Emily Sigmon (NC ’17) on Firefighting and Fire Prevention

Firefighter Sigmon cutting open a roof with a saw for ventilation.

October 6-12 is Fire Prevention Week. “Not Every Hero Wears a Cape” is the theme selected by the National Fire Protection Association (NFPA) with the intent of motivating everyday citizens to play a part in fire prevention. Nyack alumna and volunteer firefighter Emily Sigmon was a perfect choice for addressing firefighting and fire prevention.

Are you still with Jackson Fire Engine #3?
I am actually a member at Chelsea Hook & Ladder Co. 2 now. I transferred there in November of 2018. I took a “Truck Company” course in the fall at the Rockland County Fire Training Center in Pomona and absolutely loved it. So I switched to a company where I could learn and perform more skills.

Have more women joined your company?
Chelsea Hook & Ladder has a new female fighter who joined in August 2019 and is officially allowed to respond to calls and participate in training as of September. I’m excited to have her, and it’s been great helping her learn the ropes.

Over the course of your time as a volunteer firefighter, what is the most important lesson you’ve learned about this career?
I’ve been a volunteer firefighter since February 2018 (20 months). The most important career lesson I’ve learned is to never stop training, never get comfortable and never think you know it all. The moment you think or do those things is the moment your life and the lives of others can be put in danger. Conditions are always changing, and it is a firefighter’s responsibility to keep learning so that they can meet those conditions as prepared as possible.

Emily putting up an aerial ladder which extends to 100 feet.

Describe some of the training that is involved and where it takes place?
In my company, the officers are intentional about us training very regularly. We drill every Tuesday and most Sundays. The location for our training varies and depends on which skills we need to strengthen. Sometimes we throw ladders on buildings around the neighborhood in Nyack to familiarize ourselves more with our area. Sometimes we train at our own firehouse on radio communication or search and rescue. Multiple times a year we train at the Rockland County Fire Training Center in Pomona, NY. This center has trained instructors and facilities that enable us to have trainings we are unable to get in other places—this includes practicing cutting roofs, search and rescue under smoke and/or fire conditions and forcible entry.

I am currently taking a class that teaches drivers and tillers of aerial and tower ladders how to properly plan to set up their truck upon arrival at a fire scene to get the most out of our equipment in any scenario.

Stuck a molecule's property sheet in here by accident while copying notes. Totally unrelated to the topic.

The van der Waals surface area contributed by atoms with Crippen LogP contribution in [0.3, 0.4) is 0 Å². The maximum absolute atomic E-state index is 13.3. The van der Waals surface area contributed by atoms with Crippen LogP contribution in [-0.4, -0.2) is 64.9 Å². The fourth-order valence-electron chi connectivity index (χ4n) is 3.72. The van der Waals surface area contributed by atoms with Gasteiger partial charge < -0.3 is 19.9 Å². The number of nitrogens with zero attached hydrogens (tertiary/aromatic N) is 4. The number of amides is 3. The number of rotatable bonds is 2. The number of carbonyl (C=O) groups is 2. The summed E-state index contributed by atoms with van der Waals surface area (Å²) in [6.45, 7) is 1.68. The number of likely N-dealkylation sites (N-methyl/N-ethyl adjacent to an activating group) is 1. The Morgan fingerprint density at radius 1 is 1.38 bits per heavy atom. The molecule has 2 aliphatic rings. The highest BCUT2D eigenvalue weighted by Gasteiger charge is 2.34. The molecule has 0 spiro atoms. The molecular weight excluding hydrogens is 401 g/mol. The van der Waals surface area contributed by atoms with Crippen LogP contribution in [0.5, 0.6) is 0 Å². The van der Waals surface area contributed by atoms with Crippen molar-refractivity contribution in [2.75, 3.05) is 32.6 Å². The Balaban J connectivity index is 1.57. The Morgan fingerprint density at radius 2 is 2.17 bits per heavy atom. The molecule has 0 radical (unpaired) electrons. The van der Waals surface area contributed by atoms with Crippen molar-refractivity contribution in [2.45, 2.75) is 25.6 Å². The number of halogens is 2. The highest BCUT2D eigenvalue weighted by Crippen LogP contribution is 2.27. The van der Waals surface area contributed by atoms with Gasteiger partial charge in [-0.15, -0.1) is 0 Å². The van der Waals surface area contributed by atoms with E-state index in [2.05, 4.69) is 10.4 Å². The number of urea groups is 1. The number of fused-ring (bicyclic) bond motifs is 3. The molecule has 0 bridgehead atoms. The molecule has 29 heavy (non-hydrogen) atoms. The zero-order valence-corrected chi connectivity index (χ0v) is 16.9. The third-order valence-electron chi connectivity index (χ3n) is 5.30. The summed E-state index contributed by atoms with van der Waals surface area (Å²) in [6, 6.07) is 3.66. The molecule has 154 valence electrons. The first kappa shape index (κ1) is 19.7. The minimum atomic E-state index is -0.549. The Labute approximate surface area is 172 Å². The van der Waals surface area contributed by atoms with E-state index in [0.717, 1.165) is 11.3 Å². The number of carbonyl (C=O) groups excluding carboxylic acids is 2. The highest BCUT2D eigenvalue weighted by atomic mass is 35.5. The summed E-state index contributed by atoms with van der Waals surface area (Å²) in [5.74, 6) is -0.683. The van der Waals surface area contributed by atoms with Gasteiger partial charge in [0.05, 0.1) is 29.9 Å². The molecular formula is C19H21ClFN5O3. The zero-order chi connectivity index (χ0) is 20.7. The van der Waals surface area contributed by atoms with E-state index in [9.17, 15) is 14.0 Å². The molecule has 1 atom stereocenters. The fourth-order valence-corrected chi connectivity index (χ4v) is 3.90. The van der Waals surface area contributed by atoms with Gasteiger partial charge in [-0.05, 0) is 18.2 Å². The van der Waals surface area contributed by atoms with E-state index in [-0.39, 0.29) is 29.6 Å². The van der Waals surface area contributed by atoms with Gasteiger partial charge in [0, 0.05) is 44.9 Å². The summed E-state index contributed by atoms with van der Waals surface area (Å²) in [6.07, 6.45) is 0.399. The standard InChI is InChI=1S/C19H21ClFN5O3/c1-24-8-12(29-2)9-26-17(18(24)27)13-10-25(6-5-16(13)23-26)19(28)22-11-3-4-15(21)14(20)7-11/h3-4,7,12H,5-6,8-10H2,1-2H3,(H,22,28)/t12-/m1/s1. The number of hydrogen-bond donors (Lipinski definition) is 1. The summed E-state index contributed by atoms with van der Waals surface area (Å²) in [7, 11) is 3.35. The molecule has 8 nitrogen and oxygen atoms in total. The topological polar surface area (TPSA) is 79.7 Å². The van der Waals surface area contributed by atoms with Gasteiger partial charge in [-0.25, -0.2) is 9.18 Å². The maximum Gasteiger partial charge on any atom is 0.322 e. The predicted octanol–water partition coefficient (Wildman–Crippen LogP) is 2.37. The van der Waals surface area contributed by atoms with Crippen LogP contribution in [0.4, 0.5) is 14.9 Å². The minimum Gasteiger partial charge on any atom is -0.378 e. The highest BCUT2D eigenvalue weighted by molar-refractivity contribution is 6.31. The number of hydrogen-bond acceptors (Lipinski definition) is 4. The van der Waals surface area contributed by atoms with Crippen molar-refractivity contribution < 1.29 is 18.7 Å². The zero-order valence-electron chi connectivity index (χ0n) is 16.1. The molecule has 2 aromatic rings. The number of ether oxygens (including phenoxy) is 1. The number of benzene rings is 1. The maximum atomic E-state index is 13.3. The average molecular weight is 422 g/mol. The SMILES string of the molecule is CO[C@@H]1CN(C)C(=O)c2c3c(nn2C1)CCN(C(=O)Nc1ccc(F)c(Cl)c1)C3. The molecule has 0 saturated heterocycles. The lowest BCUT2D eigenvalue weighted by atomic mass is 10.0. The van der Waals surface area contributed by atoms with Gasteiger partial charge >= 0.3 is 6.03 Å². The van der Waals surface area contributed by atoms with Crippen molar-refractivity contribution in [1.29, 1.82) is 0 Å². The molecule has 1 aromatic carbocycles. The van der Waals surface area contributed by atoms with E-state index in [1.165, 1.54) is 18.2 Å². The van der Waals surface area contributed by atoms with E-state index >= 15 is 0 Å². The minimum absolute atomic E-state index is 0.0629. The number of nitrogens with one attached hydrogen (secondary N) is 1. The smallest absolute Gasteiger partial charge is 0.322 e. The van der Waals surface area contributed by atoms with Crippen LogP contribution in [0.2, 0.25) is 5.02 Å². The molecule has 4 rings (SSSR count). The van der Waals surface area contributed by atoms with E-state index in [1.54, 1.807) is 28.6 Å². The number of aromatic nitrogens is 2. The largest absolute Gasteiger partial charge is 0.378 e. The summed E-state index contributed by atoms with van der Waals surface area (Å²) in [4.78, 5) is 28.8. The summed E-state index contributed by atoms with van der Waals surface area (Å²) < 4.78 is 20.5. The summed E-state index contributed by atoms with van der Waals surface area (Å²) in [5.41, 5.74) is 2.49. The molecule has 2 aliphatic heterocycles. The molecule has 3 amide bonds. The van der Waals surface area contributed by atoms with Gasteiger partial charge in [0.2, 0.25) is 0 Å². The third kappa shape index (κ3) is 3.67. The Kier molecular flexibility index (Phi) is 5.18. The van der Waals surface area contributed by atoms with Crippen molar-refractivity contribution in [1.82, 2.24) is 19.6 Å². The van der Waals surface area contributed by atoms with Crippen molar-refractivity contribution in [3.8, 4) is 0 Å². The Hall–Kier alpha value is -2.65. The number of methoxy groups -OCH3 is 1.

How has your experience to date affected your decision to become a firefighter?
The more I train and experience, the more I’ve become committed to the service. Firefighting is a passion I never anticipated I’d have, but I’m so thankful for the opportunity and blessing it has been in my life to be a part of this incredible firefighting community and family. I look forward to continuing in this path as long as I am able to and keep encouraging others to support their local firefighters and possibly join us, if they feel the pull!

What are some goals or accomplishments you are targeting as a firefighter? Initially I was an exterior firefighter. Since then, I have completed my training to become an interior firefighter. I completed a training in January 2019 that equipped me to become a member of the Nyack FAST (Firefighter Assist and Survival Team). We are a team called upon by other departments around the county to be prepared to rescue firefighters that may go down or become trapped in a building.

A huge accomplishment for me was becoming the first female tiller in the history of the Nyack Fire Department back in May 2019. (A tiller sits in the back of a tiller truck and steers the rear wheels.) One of my goals when I joined was to challenge myself and learn something new. It’s exciting to see that in accomplishing that goal, I’m making history. I plan to continue on in my training to become a driver next. Who knows what lies ahead after that, but I’m excited for it.

Emily’s top tips on fire prevention and how to respond in a fire.

• Do not leave ovens on or burning candles unattended.
• Keep ovens and fireplaces clean. Remnants of food in an oven that fall or grease that drips can ignite and become a fire hazard.
• Close doors behind you when you leave a room and to your bedroom when you sleep at night. Closed doors significantly delay the spread of fire and can be the difference between life and death.
• Do not panic.
• Call 911 right away.
• Stay low to the ground. You can see best below the smoke.
• Don’t go into hallways or rooms until you feel the door first with the back of your hand to test the temperature. If it’s warm, don’t use that door as an exit.
• Don’t try to take belongings with you. Those things can be replaced; your life can’t.
• Get out of the building as soon as possible to a safe area.
• You should have a plan already in place for you and anyone that lives in your home on where you will meet in a safe location.